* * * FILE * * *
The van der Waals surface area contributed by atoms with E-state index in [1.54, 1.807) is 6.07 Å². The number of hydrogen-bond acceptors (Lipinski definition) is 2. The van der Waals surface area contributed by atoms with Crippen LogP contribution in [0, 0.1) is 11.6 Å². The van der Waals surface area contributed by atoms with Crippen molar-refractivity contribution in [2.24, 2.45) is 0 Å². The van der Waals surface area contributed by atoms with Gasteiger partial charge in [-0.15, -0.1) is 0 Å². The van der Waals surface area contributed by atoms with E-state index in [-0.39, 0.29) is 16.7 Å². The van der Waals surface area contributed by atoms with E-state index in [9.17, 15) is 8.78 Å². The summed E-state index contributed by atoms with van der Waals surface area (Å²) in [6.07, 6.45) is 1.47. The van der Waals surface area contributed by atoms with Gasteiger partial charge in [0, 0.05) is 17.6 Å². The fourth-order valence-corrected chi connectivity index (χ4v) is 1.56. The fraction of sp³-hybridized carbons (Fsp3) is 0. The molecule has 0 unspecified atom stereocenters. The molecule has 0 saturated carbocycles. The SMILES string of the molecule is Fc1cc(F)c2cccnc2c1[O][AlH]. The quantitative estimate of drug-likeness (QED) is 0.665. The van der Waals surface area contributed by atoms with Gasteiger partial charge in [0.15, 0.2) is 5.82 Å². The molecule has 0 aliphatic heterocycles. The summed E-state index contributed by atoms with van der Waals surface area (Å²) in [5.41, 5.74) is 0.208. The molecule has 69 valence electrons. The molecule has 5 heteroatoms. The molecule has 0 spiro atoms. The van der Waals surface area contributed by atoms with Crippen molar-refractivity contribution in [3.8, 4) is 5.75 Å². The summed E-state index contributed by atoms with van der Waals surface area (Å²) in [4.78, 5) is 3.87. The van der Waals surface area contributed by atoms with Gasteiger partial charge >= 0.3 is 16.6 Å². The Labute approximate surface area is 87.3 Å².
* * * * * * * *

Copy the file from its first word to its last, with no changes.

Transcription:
The van der Waals surface area contributed by atoms with E-state index in [1.54, 1.807) is 6.07 Å². The number of hydrogen-bond acceptors (Lipinski definition) is 2. The van der Waals surface area contributed by atoms with Crippen LogP contribution in [0, 0.1) is 11.6 Å². The van der Waals surface area contributed by atoms with Crippen molar-refractivity contribution in [2.24, 2.45) is 0 Å². The van der Waals surface area contributed by atoms with Gasteiger partial charge in [-0.15, -0.1) is 0 Å². The van der Waals surface area contributed by atoms with E-state index in [-0.39, 0.29) is 16.7 Å². The van der Waals surface area contributed by atoms with E-state index in [9.17, 15) is 8.78 Å². The summed E-state index contributed by atoms with van der Waals surface area (Å²) in [6.07, 6.45) is 1.47. The van der Waals surface area contributed by atoms with Gasteiger partial charge in [0, 0.05) is 17.6 Å². The fourth-order valence-corrected chi connectivity index (χ4v) is 1.56. The fraction of sp³-hybridized carbons (Fsp3) is 0. The molecule has 0 unspecified atom stereocenters. The molecule has 0 saturated carbocycles. The SMILES string of the molecule is Fc1cc(F)c2cccnc2c1[O][AlH]. The quantitative estimate of drug-likeness (QED) is 0.665. The van der Waals surface area contributed by atoms with Gasteiger partial charge in [0.15, 0.2) is 5.82 Å². The molecule has 0 aliphatic heterocycles. The summed E-state index contributed by atoms with van der Waals surface area (Å²) in [5.41, 5.74) is 0.208. The molecule has 69 valence electrons. The molecule has 5 heteroatoms. The molecule has 0 spiro atoms. The van der Waals surface area contributed by atoms with Crippen molar-refractivity contribution in [3.8, 4) is 5.75 Å². The summed E-state index contributed by atoms with van der Waals surface area (Å²) in [4.78, 5) is 3.87. The van der Waals surface area contributed by atoms with Gasteiger partial charge >= 0.3 is 16.6 Å². The Labute approximate surface area is 87.3 Å².